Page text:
This new wave of advantages was meant to shake up the strategic game and make for faster, more frenzied play, but there was quick backlash to this new version of the game that seemed to have strayed too far from classic Survivor. For viewers, the overload of advantages vastly overcomplicates the mental gymnastics necessary to play along (and second-guess) the players, which has always been a huge part of Survivor's appeal. At one point in Season 44, eight of the remaining 13 players in the game were in possession of some kind of idol, advantage, fake idol, or voting restriction. They're also, as it turns out, rarely successful! Of all the idols and advantages that swirled their way through the latest season, only two were played successfully (Brandon's immunity idol in the first episode, and Danny playing his idol for Frannie after the merge).

    Probst has repeatedly said that he's in favor of the advantages, that he believes the fans tend to complain about changes and then get used to them, and that the era of advantages will likely be here for a while: "we view this new era of Survivor game design as something we can work with for a while. We spent a lot of time redesigning the entire game, and now we want to let the players evolve it and take it where they think it should go."

    As for the post-pandemic-pause challenges, they seem to have fallen victim to Probst's tendency of late to treat Survivor like a treasured institution whose landmarks deserve to be preserved for future generations. Certain challenges and challenge types tend to recur year after year. The "Last Gasp" challenge, where players are submerged up to their faces in the ocean and positioned under a steel grate until they bail out, has attained a level of storied prestige, to hear Probst tell it, while the "simmotion" apparatus, where balls wind through a maze of channels and must be caught by the players with one arm without letting any drop, has been the final immunity challenge for several seasons.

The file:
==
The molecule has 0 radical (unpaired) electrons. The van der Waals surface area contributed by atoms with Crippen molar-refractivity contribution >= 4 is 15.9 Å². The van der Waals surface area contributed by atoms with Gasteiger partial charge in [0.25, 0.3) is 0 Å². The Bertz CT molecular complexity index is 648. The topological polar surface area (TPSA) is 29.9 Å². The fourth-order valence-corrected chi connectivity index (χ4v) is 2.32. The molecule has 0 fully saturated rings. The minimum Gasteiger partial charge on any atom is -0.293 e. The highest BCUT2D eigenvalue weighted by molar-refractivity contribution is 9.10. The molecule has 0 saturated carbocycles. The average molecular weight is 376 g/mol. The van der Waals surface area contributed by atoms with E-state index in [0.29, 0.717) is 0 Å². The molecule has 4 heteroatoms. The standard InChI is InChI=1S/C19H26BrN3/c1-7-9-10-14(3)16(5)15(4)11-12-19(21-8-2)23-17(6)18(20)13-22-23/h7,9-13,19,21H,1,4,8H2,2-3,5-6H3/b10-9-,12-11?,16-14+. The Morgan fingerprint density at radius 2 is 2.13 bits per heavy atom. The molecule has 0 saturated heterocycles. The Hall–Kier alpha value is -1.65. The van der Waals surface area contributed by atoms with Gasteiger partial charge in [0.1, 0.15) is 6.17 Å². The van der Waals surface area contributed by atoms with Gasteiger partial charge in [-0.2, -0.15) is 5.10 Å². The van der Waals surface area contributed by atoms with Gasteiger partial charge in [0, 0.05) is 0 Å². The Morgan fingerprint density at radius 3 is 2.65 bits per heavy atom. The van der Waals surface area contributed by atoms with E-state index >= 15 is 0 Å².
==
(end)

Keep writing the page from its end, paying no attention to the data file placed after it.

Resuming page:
The show's myriad obstacle-course challenges tend to end with a puzzle, and those puzzles get re-used time and again. Season 44's Carson Garrett and Matthew Grinstead-Mayle both blazed through puzzles during the season because they'd 3D-printed copies of Survivor recurring puzzles at home. Probst has said that he likes that the show rewards players for doing their homework, essentially, though it raises a whole lot of fairness questions about who has access to what materials outside of the game.

    The fire-building challenge at the show's final-four stage has undoubtedly been thrilling TV, but it's nonetheless become one more too-predictable game element, not to mention one that takes the show farther away from its original premise of voting people out of the game. It's also given rise to the rather absurd notion that the player who wins the immunity challenge at final four should volunteer themselves to build fire in order to prove something to the jury and "earn" their way into the finale (despite the fact that they just won a challenge that "earned" them a spot in the finale earlier that day).